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5 WHY Analysis – Simple or Simplistic?

A blog by Alan Smith

5 minutes

Having now enjoyed over 10 years teaching Incident Investigation and Root Cause Analysis around the globe across multiple industries there are some predictable trends that emerge in the now virtual classroom.

The first is that most investigators want a system that is simple at the point of use. No one has time to get bogged down running investigations in tandem with the day job and if you use a complex model only every now and then learning fade kicks in. So keep it simple.

Secondly, I regularly meet investigators who simply want to get to that single root cause. What is that silver bullet that caused the system to fail or the worker to get injured…keep it simple

Thirdly, if it’s a low consequence incident, as thankfully most are, why would you need anything other than a quick and easy methodology to confirm what you probably already know. Again, keep it simple

So, if that’s the challenge what does a simple RCA process look like…??

Very early in my RCA education I was introduced to the 5 WHY process. The concept is simple and was a product of the Japanese car manufacturing company Toyota who still deploy 5 WHY analysis as a problem-solving technique

“The basis of Toyota’s scientific approach is to ask why five times whenever we find a problem … By repeating why five times, the nature of the problem as well as its solution becomes clear.

So… through a linear cause and effect analysis is it really as simple as that?

The first example of a 5 WHY analysis I encountered concerned what was literally a monumental issue…the problem statement was:

Why is one of the monuments in Washington D.C. deteriorating at an accelerated rate?

Why Q1 – Why is the monument surface deteriorating?  

•  Because harsh chemicals are frequently used to clean the monument.

Why Q2 – Why are harsh chemicals needed?

•  To clean off the large number of bird droppings on the monument.

Why Q3 – Why are there a large number of bird droppings on the monument?

•  Because the large population of spiders in and around the monument are a food source to the local birds

Why Q4 – Why is there a large population of spiders in and around the monument?

•  Because vast swarms of insects, on which the spiders feed, are drawn to the monument at dusk.

Why Q5 – Why are swarms of insects drawn to the monument at dusk?

•  Because the lighting of the monument in the evening attracts the local insects.

Solution:  Change how the monument is illuminated in the evening to prevent attraction of swarming insects.

On the surface, this seems impressive indeed persuasive however the simplicity of this with a single root cause has well and truly been de-bunked.

In reality, the report from a subsequent consultancy investigation, cited the use of chemicals as a contributory factor but one only one of many others including acid rain, water seepage, air pollution and littering tourists.

So, in essence, the 5 WHY outcome wasn’t incorrect but importantly it wasn’t the complete solution and therein lies the risk. It provides a one-dimensional view of a multi-dimensional issue.

Ironically, the recommended solution of delaying the illumination of the monument at dusk did get piloted for 6 weeks but the original times were then reinstated due to complaints from the public that iconic photographic opportunities of the monument at dusk were being lost! Implementing solutions is a tough business!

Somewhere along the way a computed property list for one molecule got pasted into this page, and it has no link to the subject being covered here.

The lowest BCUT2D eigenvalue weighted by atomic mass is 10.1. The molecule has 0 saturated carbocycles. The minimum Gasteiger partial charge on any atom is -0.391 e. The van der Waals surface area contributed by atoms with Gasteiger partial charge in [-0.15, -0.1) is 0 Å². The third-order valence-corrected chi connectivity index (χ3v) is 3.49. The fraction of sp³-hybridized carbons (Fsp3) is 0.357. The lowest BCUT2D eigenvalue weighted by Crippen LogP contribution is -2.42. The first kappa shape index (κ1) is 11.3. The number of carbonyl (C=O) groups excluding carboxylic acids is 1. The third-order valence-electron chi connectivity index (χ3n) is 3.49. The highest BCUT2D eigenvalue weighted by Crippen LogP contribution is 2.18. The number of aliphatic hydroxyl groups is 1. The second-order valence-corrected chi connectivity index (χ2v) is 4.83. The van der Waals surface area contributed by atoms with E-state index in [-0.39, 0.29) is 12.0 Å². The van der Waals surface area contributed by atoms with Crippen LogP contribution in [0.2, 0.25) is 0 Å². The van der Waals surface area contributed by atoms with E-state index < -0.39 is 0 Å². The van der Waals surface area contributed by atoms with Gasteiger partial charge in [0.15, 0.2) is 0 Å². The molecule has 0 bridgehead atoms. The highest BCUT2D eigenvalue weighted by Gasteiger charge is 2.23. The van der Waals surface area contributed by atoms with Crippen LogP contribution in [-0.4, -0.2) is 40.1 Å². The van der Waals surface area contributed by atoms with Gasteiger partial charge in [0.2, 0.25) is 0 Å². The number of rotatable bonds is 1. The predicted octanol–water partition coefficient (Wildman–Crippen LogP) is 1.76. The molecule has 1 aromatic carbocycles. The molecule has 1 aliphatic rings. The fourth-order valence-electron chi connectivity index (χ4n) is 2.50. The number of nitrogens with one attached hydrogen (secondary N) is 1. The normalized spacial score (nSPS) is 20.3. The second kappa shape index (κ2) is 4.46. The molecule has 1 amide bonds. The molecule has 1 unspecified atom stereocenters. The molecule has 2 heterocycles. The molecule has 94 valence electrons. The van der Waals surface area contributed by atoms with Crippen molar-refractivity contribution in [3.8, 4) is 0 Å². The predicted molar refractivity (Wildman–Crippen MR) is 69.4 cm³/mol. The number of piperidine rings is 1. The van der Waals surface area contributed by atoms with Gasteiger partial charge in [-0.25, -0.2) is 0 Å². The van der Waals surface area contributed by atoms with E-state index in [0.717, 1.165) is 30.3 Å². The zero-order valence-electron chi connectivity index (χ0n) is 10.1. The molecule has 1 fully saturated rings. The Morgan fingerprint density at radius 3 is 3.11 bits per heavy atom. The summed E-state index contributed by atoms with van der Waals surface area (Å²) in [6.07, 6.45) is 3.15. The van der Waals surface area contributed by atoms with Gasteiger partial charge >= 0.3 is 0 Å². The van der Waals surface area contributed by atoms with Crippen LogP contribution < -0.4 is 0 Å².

The risks with applying 5 WHY analysis… and I`ve seen many poor examples can be summed up as follows in 3 simple statements:

1)  It delivers only a single root cause where this is almost never the case

2)  The answer to each why is constrained by the knowledge of the investigator..which is frequently lacking

3)  Following an unstructured undisciplined process easily allows the investigator to fall victim to reaching the preferred conclusion. This is called confirmation bias.

So, to circle back to my original problem statement…how can we help investigators analyse incidents in a

·  Time and resource efficient manner that

·  Uncovers consistent and reliable root causes

·  Across the complete spectrum of the incident?

The answer I believe is COMET Lite which is our solution to high volume low consequence incidents and in three short steps, absolutely addresses the analysis risks we have covered.

Step 1 Discovery - Using the COMET taxonomy, the investigator is guided to consider data across the full spectrum of root cause categories…a simple Q & A process that typically takes 20 – 30 mins considering

Communication – Written and verbal

Operating Environment – Individual, Task related and organisational Human Factors

Management – Supervision, Risk Assessment and Organisational learning

Equipment – Pre and post operation of equipment, plant and technology

Training – Competence assurance

Step 2 Analysis Take the problem statement in tandem with the data gathered at Discovery and run this through the abbreviated COMET Rootmaps to identify the Root Causes (plural!) that conspired to create the ingredients for the incident

Step 3 Action – Make use of the COMET Preventive Action Prompts to develop proportionate but powerful actions to prevent repeat failure

Typically, the COMET Lite process takes around an hour, which is probably 5 times longer than a 5 WHY but easily 5 times as powerful. In effect simple not simplistic!

The adjective simple means plain, easy, ordinary, or uncomplicated (COMET Lite).... The adjective simplistic is a pejorative word meaning overly simplified that is, characterised by extreme and often misleading simplicity (5 WHY)

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